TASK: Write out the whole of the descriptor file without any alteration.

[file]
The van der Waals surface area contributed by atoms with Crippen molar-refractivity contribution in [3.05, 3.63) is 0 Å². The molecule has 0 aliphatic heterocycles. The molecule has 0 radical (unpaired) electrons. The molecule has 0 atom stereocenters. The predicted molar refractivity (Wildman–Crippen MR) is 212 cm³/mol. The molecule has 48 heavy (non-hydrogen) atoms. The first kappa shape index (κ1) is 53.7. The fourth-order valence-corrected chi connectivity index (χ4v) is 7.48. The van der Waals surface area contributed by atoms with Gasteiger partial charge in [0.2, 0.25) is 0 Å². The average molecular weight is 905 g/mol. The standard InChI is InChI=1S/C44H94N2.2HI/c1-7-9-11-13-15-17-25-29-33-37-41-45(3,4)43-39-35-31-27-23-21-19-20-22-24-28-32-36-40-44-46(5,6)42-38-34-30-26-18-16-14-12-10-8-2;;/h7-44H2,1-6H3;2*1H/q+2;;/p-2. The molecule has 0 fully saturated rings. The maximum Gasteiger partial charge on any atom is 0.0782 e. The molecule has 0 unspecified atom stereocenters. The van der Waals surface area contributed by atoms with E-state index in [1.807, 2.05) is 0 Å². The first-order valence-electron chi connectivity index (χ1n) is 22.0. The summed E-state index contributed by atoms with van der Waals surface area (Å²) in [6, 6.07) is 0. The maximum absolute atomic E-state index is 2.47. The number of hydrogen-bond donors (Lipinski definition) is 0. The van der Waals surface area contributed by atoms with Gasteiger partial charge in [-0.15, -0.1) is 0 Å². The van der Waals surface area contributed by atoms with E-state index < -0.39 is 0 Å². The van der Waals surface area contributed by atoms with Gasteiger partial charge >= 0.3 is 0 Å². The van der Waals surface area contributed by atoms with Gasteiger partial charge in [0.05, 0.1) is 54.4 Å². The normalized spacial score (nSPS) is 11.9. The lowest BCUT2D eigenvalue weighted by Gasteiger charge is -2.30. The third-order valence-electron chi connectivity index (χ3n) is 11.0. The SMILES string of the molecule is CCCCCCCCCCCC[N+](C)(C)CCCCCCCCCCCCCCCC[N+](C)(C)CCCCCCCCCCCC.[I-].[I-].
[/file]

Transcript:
The van der Waals surface area contributed by atoms with Crippen molar-refractivity contribution in [3.05, 3.63) is 0 Å². The molecule has 0 aliphatic heterocycles. The molecule has 0 radical (unpaired) electrons. The molecule has 0 atom stereocenters. The predicted molar refractivity (Wildman–Crippen MR) is 212 cm³/mol. The molecule has 48 heavy (non-hydrogen) atoms. The first kappa shape index (κ1) is 53.7. The fourth-order valence-corrected chi connectivity index (χ4v) is 7.48. The van der Waals surface area contributed by atoms with Gasteiger partial charge in [0.2, 0.25) is 0 Å². The average molecular weight is 905 g/mol. The standard InChI is InChI=1S/C44H94N2.2HI/c1-7-9-11-13-15-17-25-29-33-37-41-45(3,4)43-39-35-31-27-23-21-19-20-22-24-28-32-36-40-44-46(5,6)42-38-34-30-26-18-16-14-12-10-8-2;;/h7-44H2,1-6H3;2*1H/q+2;;/p-2. The molecule has 0 fully saturated rings. The maximum Gasteiger partial charge on any atom is 0.0782 e. The molecule has 0 unspecified atom stereocenters. The van der Waals surface area contributed by atoms with E-state index in [1.807, 2.05) is 0 Å². The first-order valence-electron chi connectivity index (χ1n) is 22.0. The summed E-state index contributed by atoms with van der Waals surface area (Å²) in [6, 6.07) is 0. The maximum absolute atomic E-state index is 2.47. The number of hydrogen-bond donors (Lipinski definition) is 0. The van der Waals surface area contributed by atoms with Gasteiger partial charge in [-0.15, -0.1) is 0 Å². The van der Waals surface area contributed by atoms with E-state index < -0.39 is 0 Å². The van der Waals surface area contributed by atoms with Gasteiger partial charge >= 0.3 is 0 Å². The van der Waals surface area contributed by atoms with Gasteiger partial charge in [0.05, 0.1) is 54.4 Å². The normalized spacial score (nSPS) is 11.9. The lowest BCUT2D eigenvalue weighted by Gasteiger charge is -2.30. The third-order valence-electron chi connectivity index (χ3n) is 11.0. The SMILES string of the molecule is CCCCCCCCCCCC[N+](C)(C)CCCCCCCCCCCCCCCC[N+](C)(C)CCCCCCCCCCCC.[I-].[I-].